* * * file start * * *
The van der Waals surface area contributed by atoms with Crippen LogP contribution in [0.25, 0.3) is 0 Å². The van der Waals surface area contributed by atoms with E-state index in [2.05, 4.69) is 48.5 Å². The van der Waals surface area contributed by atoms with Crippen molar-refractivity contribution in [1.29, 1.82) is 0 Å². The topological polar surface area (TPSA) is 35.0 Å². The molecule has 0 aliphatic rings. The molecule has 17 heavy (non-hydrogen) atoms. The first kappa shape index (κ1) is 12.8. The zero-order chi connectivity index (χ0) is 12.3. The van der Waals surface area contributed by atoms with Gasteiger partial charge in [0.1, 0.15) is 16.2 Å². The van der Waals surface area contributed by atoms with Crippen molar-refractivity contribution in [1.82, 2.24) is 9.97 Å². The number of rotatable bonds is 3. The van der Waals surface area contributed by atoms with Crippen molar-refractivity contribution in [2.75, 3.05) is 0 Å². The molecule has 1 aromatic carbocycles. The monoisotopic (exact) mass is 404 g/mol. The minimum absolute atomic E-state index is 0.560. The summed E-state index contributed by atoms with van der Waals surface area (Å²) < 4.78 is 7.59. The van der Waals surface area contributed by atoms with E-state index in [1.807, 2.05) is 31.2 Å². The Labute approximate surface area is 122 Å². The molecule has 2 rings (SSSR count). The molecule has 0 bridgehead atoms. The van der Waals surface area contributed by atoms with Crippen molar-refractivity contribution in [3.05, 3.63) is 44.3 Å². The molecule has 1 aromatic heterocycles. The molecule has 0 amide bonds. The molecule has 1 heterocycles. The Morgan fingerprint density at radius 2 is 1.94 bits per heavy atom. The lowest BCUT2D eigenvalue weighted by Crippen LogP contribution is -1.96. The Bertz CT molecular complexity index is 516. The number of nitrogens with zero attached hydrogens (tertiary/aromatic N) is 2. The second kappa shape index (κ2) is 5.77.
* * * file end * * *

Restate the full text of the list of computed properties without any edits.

The van der Waals surface area contributed by atoms with Crippen LogP contribution in [0.25, 0.3) is 0 Å². The van der Waals surface area contributed by atoms with E-state index in [2.05, 4.69) is 48.5 Å². The van der Waals surface area contributed by atoms with Crippen molar-refractivity contribution in [1.29, 1.82) is 0 Å². The topological polar surface area (TPSA) is 35.0 Å². The molecule has 0 aliphatic rings. The molecule has 17 heavy (non-hydrogen) atoms. The first kappa shape index (κ1) is 12.8. The zero-order chi connectivity index (χ0) is 12.3. The van der Waals surface area contributed by atoms with Gasteiger partial charge in [0.1, 0.15) is 16.2 Å². The van der Waals surface area contributed by atoms with Crippen molar-refractivity contribution in [1.82, 2.24) is 9.97 Å². The number of rotatable bonds is 3. The van der Waals surface area contributed by atoms with Crippen molar-refractivity contribution in [2.75, 3.05) is 0 Å². The molecule has 1 aromatic carbocycles. The monoisotopic (exact) mass is 404 g/mol. The minimum absolute atomic E-state index is 0.560. The summed E-state index contributed by atoms with van der Waals surface area (Å²) < 4.78 is 7.59. The van der Waals surface area contributed by atoms with E-state index in [1.807, 2.05) is 31.2 Å². The Labute approximate surface area is 122 Å². The molecule has 2 rings (SSSR count). The molecule has 0 bridgehead atoms. The van der Waals surface area contributed by atoms with Crippen molar-refractivity contribution in [3.05, 3.63) is 44.3 Å². The molecule has 1 aromatic heterocycles. The molecule has 0 amide bonds. The molecule has 1 heterocycles. The Morgan fingerprint density at radius 2 is 1.94 bits per heavy atom. The lowest BCUT2D eigenvalue weighted by Crippen LogP contribution is -1.96. The Bertz CT molecular complexity index is 516. The number of nitrogens with zero attached hydrogens (tertiary/aromatic N) is 2. The second kappa shape index (κ2) is 5.77.